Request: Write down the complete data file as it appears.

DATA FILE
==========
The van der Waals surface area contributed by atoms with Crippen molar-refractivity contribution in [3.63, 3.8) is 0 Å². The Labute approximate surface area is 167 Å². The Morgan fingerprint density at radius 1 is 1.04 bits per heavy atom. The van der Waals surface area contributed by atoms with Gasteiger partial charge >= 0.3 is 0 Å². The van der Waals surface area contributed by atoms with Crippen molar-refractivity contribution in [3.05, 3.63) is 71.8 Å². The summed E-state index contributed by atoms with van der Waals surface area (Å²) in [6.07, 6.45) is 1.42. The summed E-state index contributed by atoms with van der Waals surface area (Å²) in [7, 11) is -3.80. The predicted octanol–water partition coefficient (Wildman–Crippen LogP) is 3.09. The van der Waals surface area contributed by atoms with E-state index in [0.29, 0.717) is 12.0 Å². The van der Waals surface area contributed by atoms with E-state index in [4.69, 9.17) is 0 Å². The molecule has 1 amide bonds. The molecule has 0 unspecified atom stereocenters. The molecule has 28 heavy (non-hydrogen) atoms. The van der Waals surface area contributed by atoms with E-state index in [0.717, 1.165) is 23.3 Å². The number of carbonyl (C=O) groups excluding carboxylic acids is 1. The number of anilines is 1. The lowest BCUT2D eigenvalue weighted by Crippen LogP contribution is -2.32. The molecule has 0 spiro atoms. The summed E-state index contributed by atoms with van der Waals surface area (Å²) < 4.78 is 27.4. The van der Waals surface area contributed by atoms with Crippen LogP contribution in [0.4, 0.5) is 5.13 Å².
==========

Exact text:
The van der Waals surface area contributed by atoms with Crippen molar-refractivity contribution in [3.63, 3.8) is 0 Å². The Labute approximate surface area is 167 Å². The Morgan fingerprint density at radius 1 is 1.04 bits per heavy atom. The van der Waals surface area contributed by atoms with Gasteiger partial charge >= 0.3 is 0 Å². The van der Waals surface area contributed by atoms with Crippen molar-refractivity contribution in [3.05, 3.63) is 71.8 Å². The summed E-state index contributed by atoms with van der Waals surface area (Å²) in [6.07, 6.45) is 1.42. The summed E-state index contributed by atoms with van der Waals surface area (Å²) in [7, 11) is -3.80. The predicted octanol–water partition coefficient (Wildman–Crippen LogP) is 3.09. The van der Waals surface area contributed by atoms with E-state index in [0.29, 0.717) is 12.0 Å². The van der Waals surface area contributed by atoms with E-state index in [4.69, 9.17) is 0 Å². The molecule has 1 amide bonds. The molecule has 0 unspecified atom stereocenters. The molecule has 28 heavy (non-hydrogen) atoms. The van der Waals surface area contributed by atoms with E-state index in [0.717, 1.165) is 23.3 Å². The number of carbonyl (C=O) groups excluding carboxylic acids is 1. The number of anilines is 1. The lowest BCUT2D eigenvalue weighted by Crippen LogP contribution is -2.32. The molecule has 0 spiro atoms. The summed E-state index contributed by atoms with van der Waals surface area (Å²) < 4.78 is 27.4. The van der Waals surface area contributed by atoms with Crippen LogP contribution in [0.4, 0.5) is 5.13 Å².